When Kate Klose woke up at her Los Alamos home after sleeping 12 hours straight, she didn’t expect the pounding headache or understand the severe pain in her gut.
The 69-year-old retired filmmaker, educator and musician had just returned with her husband from a two-week vacation to visit family in Long Island and upstate New York.
“When I got up to shower, the pain started increasing gradually from a 2 to a 7 by the time we arrived at our local hospital,” said Kate. “I had no idea what was causing it, but I started to get a feeling, a very strong sense that my life was in danger.”
The physician in the emergency department examined Kate, conducted tests and offered pain management. He said that her condition was very severe, so she couldn’t go home or stay at the hospital because they could not provide the required treatment.
Fortunately for Kate, the doctor was able to get in touch with Dr. David Hoang, the lead emergency general surgeon at Lovelace Medical Center.
Flight to Albuquerque
With Kate’s condition critical, the hospital ordered that she go the 95 miles to Albuquerque by air transport.
“The ambulance from Los Alamos Fire Department Company #4 came to collect me at the emergency room, bringing along a four to five-person medical crew. Everyone to this point was brilliant, professional and compassionate. I am so grateful for everyone in Los Alamos and their excellent management of my baffling situation,” she said.
“As the ambulance pulled away, I remember clearly looking back and seeing my husband standing there, looking concerned and worriedly waving. I suddenly realized that I might not see him again, but I wasn't worried. I was extremely calm, which speaks as much to my trust in all the competent professionals as it does to my faith.”
Late Night Surgery
Dr. Hoang, already dressed in his surgical scrubs, met Kate in her room when she arrived that evening at Lovelace Medical Center.
“He asked me some questions and described what was going to happen during the surgery,” Kate recalled. “I felt very reassured and appreciated his candor and the sobering talk about the severity of my condition. If I survived the surgery, I could wake up in the Intensive Care Unit (ICU) with lots of tubes in me. If I wake up in a post-op room, I should definitely count my blessings.”
Dr. Hoang diagnosed Kate with a severe case of peritonitis — an inflammation of the peritoneum, which is the silk-like membrane that lines one’s inner abdominal wall and covers the organs within the abdomen. Peritonitis is usually caused by a bacterial or fungal infection.
The chief complaint of patients with peritonitis is abdominal pain. At first, the pain may be dull and spread out. In time, it often progresses to steady, severe and more localized pain.
“Kate had septic shock and was at a high risk for mortality,” said Dr. Hoang. “She has a complicated surgical history related to past operations. During surgery, we repaired a perforation in her small intestine that caused the peritonitis.”
Recovery for the Future
Kate doesn’t remember much of the 20+ hours after the operation. When she awoke, she was in a room on the 8th floor of Lovelace Medical Center.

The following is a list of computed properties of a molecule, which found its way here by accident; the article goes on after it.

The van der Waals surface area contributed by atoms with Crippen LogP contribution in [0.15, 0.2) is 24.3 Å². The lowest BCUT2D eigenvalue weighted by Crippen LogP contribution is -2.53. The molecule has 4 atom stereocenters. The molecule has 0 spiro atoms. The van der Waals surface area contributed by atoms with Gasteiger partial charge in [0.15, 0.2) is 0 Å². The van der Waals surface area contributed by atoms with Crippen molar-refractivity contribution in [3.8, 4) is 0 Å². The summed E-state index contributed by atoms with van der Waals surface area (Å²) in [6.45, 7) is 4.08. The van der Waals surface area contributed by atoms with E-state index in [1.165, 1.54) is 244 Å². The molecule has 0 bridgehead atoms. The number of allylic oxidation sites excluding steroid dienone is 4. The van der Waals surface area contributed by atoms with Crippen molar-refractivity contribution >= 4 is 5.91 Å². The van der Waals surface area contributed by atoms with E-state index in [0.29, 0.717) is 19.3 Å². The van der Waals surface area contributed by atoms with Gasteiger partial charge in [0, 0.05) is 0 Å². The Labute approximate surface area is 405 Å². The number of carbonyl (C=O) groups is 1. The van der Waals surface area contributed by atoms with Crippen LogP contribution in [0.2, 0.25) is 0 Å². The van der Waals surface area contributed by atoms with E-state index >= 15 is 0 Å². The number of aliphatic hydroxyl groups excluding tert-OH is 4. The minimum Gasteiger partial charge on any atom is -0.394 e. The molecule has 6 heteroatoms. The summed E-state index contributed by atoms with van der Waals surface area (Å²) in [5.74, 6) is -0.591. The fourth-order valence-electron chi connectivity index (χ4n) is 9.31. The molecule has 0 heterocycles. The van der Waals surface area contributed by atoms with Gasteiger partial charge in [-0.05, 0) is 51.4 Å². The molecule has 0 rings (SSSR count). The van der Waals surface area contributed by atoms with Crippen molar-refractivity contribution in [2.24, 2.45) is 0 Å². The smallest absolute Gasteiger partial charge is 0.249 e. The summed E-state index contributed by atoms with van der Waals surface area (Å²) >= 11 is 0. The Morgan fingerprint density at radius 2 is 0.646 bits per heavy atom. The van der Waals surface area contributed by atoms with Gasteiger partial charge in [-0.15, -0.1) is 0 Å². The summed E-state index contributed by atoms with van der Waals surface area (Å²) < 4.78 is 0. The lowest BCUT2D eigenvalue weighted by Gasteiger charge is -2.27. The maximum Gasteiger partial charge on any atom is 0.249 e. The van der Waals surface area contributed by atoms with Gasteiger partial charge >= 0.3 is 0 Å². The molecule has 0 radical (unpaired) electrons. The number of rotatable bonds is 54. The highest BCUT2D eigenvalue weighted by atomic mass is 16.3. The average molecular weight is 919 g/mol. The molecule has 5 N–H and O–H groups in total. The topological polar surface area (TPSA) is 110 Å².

“I remember feeling pretty happy and upbeat that day because the sun was shining and I could see the mountains,” she said.
According to Kate, her results were apparently better than anyone, except her, was expecting.
“I saw and heard from various staffers – some with versions of shock and surprise – who convinced me that the surgery had produced excellent results. I believed them. My energy level was good, I responded well to the physical therapy and I was healing quicker than expected.”
Kate had high praise for her doctors and the entire staff at Lovelace Medical Center.
“I didn't want to leave. I felt so well taken care of by everyone who'd been involved in every imaginable part of my treatment and recovery. The surgical, medical and therapeutic specialists, along with those in the many subsets of their departments (wound care, radiology, etc.), the housekeepers, transporters and dietary workers were all amazing.”
Kate said the staff was friendly and helpful beyond measure, even during those months when COVID was looming.
“These folks were probably short-staffed, pulling double shifts, risking their family’s health and well-being, along with their own. I felt honored when their personal stories were shared and admired the spirit with which they carried on with their jobs,” she said.
The medical professionals she connected with were put on Kate’s special list. “I keep a list of about 50 people who made me feel well-cared for and safe. They are my angels,” she said.
Now that she is back up on her feet, Kate and her husband look forward to future travels and visits with family members.
“This year we went to Victoria, British Columbia for our grandson's 4th birthday and later to Maine to stay at our elder son’s new home. Next spring we are planning a trip to Ireland to visit our youngest daughter and a number of dear friends.”
But no matter where she wakes up, Kate will continue to count her blessings every day, especially the blessings on that long list of 50+ people.
“The surgery changed my life in many ways. A year has passed and I'm grateful to be alive. All those angels will remain forever in my heart and prayers.”
For more information about the comprehensive medical services offered by Lovelace Health System, visit our website.